The aim of this article is to analyze the problem of civic and political participation in the post-communist context from the perspective of contemporary democratic theory, the concept of democratic consolidation, and the thesis of the 'weakness of civil society in post-communist countries'. It argues that the institutional approach to democratization and participation does not provide a full answer to the question of how democratic systems become consolidated and thus it needs to be supplemented by the cultural approach. The analysis of the patterns of democratic participation in post-communist countries, however, is further complicated by their background conditions, the burden of the communist past, and the model of democratization that they have undergone. Although it seems that a participatory, civil-society centred type of democratic politics would revitalize and strengthen democracy in post-communist countries, two questions - addressed in this article - arise. First, whether contemporary democratic theories shed enough light on the processes involved when it comes to a democratic change and democratic consolidation in the post-communist context, and second, whether a weak civic sphere is a major impediment to the development of a truly democratic system.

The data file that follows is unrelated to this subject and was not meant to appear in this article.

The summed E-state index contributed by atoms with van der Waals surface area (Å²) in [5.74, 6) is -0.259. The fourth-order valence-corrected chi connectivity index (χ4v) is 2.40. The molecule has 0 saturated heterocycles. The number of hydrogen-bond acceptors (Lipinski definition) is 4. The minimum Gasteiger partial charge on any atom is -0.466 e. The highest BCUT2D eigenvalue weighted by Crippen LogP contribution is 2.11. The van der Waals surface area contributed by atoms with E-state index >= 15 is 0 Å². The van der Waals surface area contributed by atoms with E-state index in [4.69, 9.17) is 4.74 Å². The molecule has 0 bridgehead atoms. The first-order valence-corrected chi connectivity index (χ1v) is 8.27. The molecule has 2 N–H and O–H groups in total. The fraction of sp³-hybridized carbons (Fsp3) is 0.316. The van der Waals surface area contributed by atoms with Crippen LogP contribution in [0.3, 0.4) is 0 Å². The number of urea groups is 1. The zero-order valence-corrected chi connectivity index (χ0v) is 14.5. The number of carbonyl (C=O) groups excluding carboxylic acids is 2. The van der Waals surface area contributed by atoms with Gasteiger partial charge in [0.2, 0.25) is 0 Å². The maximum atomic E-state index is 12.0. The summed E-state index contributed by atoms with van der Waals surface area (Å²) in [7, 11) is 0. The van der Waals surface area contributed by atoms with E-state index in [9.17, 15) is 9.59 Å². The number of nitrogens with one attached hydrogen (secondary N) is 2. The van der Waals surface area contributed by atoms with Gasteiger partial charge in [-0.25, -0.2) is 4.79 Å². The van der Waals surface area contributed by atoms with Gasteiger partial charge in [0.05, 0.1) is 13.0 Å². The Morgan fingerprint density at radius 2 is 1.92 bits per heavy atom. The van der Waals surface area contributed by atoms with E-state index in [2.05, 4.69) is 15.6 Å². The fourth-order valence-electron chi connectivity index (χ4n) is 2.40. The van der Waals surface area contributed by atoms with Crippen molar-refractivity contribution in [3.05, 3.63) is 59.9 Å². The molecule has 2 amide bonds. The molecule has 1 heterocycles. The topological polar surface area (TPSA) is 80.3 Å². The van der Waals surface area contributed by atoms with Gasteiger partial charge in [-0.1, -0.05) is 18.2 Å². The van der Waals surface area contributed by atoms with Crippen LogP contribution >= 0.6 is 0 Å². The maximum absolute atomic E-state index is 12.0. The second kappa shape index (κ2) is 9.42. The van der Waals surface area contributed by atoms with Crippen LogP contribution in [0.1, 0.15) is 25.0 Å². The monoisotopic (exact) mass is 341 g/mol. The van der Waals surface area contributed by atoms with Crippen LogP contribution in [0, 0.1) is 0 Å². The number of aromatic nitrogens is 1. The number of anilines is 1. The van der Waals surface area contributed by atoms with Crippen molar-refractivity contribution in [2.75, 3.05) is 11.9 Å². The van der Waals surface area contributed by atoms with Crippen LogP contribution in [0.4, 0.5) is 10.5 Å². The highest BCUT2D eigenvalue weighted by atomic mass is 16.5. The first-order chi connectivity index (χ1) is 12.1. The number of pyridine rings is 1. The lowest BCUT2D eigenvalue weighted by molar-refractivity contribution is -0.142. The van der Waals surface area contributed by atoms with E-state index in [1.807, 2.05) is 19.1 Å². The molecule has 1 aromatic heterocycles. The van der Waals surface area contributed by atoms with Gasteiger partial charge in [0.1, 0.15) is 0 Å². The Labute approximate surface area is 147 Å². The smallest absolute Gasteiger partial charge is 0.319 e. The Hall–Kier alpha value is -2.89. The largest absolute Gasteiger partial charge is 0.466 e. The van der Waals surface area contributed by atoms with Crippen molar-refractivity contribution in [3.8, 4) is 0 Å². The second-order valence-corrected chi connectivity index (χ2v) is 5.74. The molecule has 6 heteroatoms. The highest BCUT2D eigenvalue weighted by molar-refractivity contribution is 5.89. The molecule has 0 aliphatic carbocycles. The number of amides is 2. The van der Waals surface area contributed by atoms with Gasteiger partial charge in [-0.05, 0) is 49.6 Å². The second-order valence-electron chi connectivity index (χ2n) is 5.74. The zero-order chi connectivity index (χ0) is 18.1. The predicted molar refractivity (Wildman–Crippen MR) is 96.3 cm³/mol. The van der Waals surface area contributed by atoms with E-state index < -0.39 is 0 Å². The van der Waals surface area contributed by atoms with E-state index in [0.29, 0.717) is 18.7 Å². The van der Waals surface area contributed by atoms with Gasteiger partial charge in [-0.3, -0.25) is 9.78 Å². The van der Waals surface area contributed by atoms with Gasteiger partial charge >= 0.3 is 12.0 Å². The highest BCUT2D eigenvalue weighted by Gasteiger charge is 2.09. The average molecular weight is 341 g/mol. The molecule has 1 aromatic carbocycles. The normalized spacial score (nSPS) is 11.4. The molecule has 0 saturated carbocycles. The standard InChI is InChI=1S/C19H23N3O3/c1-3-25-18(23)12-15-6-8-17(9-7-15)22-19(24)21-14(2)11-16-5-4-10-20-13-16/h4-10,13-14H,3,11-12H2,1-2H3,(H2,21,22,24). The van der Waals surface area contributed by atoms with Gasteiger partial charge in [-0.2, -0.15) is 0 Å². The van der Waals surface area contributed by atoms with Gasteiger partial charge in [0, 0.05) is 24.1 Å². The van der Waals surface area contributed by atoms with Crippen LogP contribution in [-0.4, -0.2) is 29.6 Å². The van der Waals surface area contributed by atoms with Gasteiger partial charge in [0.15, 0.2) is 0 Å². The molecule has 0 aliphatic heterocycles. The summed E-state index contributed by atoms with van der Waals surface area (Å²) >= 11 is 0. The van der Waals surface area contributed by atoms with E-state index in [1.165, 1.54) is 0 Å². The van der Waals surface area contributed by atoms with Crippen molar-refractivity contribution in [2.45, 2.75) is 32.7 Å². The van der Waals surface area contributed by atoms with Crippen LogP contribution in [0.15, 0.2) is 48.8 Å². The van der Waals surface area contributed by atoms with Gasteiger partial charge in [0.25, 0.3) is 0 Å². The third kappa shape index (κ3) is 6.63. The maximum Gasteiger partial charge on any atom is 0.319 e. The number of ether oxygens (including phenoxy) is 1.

Financed by the National Centre for Research and Development under grant No. SP/I/1/77065/10 by the strategic scientific research and experimental development program:
SYNAT - “Interdisciplinary System for Interactive Scientific and Scientific-Technical Information”.